Eric Liddell was a Scottish Christian runner who refused to compete in the 1924 Olympics on the Lord's Day. In Chariots of Fire, the movie that chronicles Liddell's bold stand at those Olympic Games, Liddell is depicted sharing with his sister, "When I run, I feel God's pleasure." When this line is quoted among Christians, the perceived pleasure of God is usually presented as a kind of litmus test or affirmation for whether or not we are doing God's will.
That's fine as far as it goes, but let us recognize that this test places the focus almost exclusively on the human side. "When I run, I feel...." But the most important part of that statement is the last two words: "... God's pleasure." In doing what he was born to do in a way that honored God, the most important thing was not that Liddell felt God's pleasure but that he brought God pleasure; he pleased God. Likewise, Christian men should use their God-given abilities to the uttermost, seeking to give God pleasure through the labors we offer up to Him.
In all our work as Christian men, whatever season we may be in and wherever we happen to find ourselves on the ladder of our chosen pursuit, the best way for us to honor God in our work is to offer up everything we do directly to the Lord Himself. In all things, our goal should be to please Him. This is what Paul urges: "whatever you do, in word or deed, do everything in the name of the Lord Jesus, giving thanks to God the Father through him" (Col. 3:17).
Because nearly all of us do our work in association with other people, in a practical sense, almost everything we do, we do for others. Those who are on the lower rungs of the ladder are called to serve those above them in ways that please God. Those on the higher rungs are called to lead those below them in ways that please God. Clients have godly obligations to vendors just as vendors do to clients. We do our work for men in a manner that will be pleasing to God. This involves working with biblical motivations and an attitude of holiness, diligently pursuing excellence, and all the while seeking to love others as we love ourselves.
Serving Those over Us
A Christian worker in a twenty-first-century setting is called to follow Paul's instructions to the Christian servants of ancient Colossae:
Obey in everything those who are your earthly masters, not by way of eye-service, as people-pleasers, but with sincerity of heart, fearing the Lord. Whatever you do, work heartily, as for the Lord and not for men, knowing that from the Lord you will receive the inheritance as your reward. You are serving the Lord Christ. (Col. 3:22–24)
Because school is itself a kind of work, I will use an example from my West Point days to illustrate this. I once had a cadet in my class who was a devoted Christian and a leader in student Bible studies. After he failed an exam, I called him in to discuss the grade. Knowing I was a Christian, he said that I would "understand" that his Bible studies had been more important than studying for the test he had flunked. In fact, I did not understand.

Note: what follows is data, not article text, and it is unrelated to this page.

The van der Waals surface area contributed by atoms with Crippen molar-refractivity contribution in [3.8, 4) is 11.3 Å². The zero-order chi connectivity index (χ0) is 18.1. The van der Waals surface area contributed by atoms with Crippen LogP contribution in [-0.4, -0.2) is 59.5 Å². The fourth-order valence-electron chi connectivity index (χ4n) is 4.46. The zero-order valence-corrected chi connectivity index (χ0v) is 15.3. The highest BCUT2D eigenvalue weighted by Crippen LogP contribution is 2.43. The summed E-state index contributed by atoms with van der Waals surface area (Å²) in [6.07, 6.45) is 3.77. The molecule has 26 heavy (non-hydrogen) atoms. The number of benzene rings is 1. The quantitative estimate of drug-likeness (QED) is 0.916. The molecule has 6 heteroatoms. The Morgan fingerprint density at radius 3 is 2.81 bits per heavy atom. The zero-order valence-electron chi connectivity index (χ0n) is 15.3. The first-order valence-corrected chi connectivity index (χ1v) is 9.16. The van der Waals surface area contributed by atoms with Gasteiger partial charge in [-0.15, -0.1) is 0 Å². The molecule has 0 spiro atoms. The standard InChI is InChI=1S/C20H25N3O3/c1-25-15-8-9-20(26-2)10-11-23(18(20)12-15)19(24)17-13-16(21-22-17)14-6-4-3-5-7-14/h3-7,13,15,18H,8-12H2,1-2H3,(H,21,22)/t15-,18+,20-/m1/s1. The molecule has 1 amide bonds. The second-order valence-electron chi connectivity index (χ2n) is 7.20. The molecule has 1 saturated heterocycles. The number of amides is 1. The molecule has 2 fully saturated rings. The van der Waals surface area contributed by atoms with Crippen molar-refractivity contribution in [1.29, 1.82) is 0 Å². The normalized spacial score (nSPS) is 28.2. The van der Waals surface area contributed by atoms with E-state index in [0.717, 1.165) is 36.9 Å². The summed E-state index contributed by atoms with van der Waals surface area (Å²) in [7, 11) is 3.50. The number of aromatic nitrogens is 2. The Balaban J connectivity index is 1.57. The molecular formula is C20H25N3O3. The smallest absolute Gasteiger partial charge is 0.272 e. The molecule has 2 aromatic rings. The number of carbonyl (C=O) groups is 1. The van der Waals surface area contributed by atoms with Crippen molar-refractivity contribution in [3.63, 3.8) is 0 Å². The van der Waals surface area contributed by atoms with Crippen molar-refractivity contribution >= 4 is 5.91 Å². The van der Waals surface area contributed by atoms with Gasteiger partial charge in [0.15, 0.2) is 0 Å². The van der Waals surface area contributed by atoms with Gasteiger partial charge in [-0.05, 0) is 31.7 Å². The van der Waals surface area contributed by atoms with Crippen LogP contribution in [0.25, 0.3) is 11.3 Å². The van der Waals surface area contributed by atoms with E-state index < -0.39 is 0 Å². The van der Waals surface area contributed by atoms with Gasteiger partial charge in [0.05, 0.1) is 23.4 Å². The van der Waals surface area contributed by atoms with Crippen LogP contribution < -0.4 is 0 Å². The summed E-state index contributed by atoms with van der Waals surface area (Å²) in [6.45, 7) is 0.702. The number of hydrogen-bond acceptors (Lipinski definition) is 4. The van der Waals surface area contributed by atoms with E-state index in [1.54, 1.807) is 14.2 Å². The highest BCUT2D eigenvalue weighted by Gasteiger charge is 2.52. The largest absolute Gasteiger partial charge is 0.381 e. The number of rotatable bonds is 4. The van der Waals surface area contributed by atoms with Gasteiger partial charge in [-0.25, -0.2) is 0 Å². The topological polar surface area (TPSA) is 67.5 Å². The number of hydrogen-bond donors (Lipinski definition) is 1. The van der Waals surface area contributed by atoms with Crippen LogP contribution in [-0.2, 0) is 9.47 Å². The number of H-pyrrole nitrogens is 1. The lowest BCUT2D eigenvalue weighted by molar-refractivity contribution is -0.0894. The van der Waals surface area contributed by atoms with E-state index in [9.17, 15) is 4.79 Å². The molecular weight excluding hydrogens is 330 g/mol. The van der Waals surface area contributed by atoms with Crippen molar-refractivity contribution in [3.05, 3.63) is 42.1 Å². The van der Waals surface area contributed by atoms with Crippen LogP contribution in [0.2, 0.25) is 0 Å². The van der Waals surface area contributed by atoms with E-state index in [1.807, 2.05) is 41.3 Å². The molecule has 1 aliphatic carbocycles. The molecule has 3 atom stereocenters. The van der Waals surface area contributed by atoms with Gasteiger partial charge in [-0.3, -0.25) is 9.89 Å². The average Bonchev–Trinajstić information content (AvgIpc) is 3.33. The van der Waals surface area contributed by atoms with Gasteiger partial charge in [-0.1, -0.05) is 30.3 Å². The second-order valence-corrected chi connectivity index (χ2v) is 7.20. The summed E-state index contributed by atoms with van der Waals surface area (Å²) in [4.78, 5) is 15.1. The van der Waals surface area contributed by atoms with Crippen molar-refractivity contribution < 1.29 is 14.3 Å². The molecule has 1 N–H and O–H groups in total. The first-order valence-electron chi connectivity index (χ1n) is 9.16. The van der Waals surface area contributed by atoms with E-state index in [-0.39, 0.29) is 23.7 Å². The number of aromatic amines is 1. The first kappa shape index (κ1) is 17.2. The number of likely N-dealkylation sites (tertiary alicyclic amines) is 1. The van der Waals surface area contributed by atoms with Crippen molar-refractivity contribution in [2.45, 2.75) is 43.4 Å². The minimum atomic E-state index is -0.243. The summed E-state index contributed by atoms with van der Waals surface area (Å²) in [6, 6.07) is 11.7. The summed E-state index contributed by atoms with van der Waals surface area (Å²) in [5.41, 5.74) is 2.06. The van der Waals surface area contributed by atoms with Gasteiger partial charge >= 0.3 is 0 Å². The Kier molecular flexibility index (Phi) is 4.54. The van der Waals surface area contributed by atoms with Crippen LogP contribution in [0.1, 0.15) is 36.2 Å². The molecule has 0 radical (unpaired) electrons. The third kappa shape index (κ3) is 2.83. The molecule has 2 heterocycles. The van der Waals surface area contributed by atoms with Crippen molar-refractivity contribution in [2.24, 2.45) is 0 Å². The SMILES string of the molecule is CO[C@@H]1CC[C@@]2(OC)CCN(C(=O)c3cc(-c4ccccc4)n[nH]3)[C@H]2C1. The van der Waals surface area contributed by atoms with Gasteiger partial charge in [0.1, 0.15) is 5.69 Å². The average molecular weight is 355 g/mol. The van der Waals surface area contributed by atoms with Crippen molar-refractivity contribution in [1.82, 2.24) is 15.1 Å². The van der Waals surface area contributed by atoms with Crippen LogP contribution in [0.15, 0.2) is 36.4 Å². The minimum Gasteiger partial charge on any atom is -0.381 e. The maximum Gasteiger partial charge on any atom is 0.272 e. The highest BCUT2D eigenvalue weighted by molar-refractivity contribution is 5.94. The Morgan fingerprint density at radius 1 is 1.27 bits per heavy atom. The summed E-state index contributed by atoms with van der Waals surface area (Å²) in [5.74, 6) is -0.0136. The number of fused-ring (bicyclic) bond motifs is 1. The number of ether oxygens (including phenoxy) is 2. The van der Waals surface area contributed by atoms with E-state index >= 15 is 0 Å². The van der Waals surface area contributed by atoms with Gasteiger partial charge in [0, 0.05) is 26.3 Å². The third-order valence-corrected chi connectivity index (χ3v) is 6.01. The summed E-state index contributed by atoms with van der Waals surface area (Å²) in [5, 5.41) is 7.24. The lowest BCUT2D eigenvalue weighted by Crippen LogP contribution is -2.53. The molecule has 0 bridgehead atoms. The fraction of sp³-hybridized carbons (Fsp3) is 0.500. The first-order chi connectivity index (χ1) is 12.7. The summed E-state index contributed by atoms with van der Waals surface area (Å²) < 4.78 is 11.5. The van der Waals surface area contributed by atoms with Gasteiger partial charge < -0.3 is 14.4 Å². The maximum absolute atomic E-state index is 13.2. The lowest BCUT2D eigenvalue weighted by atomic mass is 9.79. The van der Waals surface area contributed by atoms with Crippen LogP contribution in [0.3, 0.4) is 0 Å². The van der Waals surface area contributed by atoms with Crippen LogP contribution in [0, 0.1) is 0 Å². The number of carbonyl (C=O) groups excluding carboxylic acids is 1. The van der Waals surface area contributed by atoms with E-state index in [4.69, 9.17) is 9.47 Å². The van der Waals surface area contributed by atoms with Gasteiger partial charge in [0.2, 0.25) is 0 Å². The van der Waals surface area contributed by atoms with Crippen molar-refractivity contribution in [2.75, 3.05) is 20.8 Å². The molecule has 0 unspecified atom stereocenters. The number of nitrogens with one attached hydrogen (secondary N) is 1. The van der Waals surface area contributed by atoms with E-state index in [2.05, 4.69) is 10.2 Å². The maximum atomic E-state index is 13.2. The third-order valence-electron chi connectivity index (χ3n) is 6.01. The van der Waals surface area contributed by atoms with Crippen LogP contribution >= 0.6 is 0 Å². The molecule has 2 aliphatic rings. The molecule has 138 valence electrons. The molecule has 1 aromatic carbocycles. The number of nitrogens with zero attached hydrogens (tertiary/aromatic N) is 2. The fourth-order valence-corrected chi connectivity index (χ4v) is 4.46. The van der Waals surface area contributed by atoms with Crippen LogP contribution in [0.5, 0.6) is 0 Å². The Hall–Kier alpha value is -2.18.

At one level, this cadet was demonstrating a poor grasp of theology. But at the same time, by appealing to our shared faith in an effort to excuse his laziness and wrong priorities, he was being a people-pleaser. After demanding that he stand at attention while I reprimanded him, I informed him that he was disgracing the Lord by failing to uphold his duties as a student. Whether student or employee, we do not honor the Lord if we neglect the work obligations that we have accepted and which others are counting on us to perform.
Leading Those under Us
A preacher should prepare and deliver his sermons for the benefit of the congregation—it is not pleasing to God for a man to preach as if no one is there. But he must preach in a way that first and foremost will be pleasing to the Lord, seeking His approval by being a faithful minister of His Word, before considering whether the congregation will like it or not.
Similarly, the first obligation of an employer or manager is not to set policies and pursue goals that focus primarily on making employees as happy and secure as possible. At the same time, he must recognize that God desires for his employees to serve in ways that are meaningful, productive, profitable, and suitable to their gifts and talents. This has numerous implications for the hiring, training, positioning, and rewarding of employees.
Loving Others in Daily Interactions
Doing all things unto the Lord will radically affect the way we treat others in the basic interactions of daily life. Jesus taught that in the final judgment, He will praise His people for the least of the mercies they showed to others in His name:
I was hungry and you gave me food, I was thirsty and you gave me drink, I was a stranger and you welcomed me, I was naked and you clothed me, I was sick and you visited me, I was in prison and you came to me." Then the righteous will answer him, saying, "Lord, when did we see you hungry and feed you, or thirsty and give you drink? And when did we see you a stranger and welcome you, or naked and clothe you? And when did we see you sick or in prison and visit you?" And the King will answer them, "Truly, I say to you, as you did it to one of the least of these my brothers, you did it to me." (Matt. 25:35-40)
Christians who labor unto the Lord remember that God cares about how we treat other people. Because we remember, we make it our own pleasure to glorify Him through sincerity, integrity, kindness, and love. Jesus reminds us that when we stand before Him, the great issue of our lives will not be what achievements we compiled, what honors we won, or what riches we amassed, but how humbly we glorified God and served our fellow man day to day.
This excerpt is taken from The Masculine Mandate by Richard Phillips.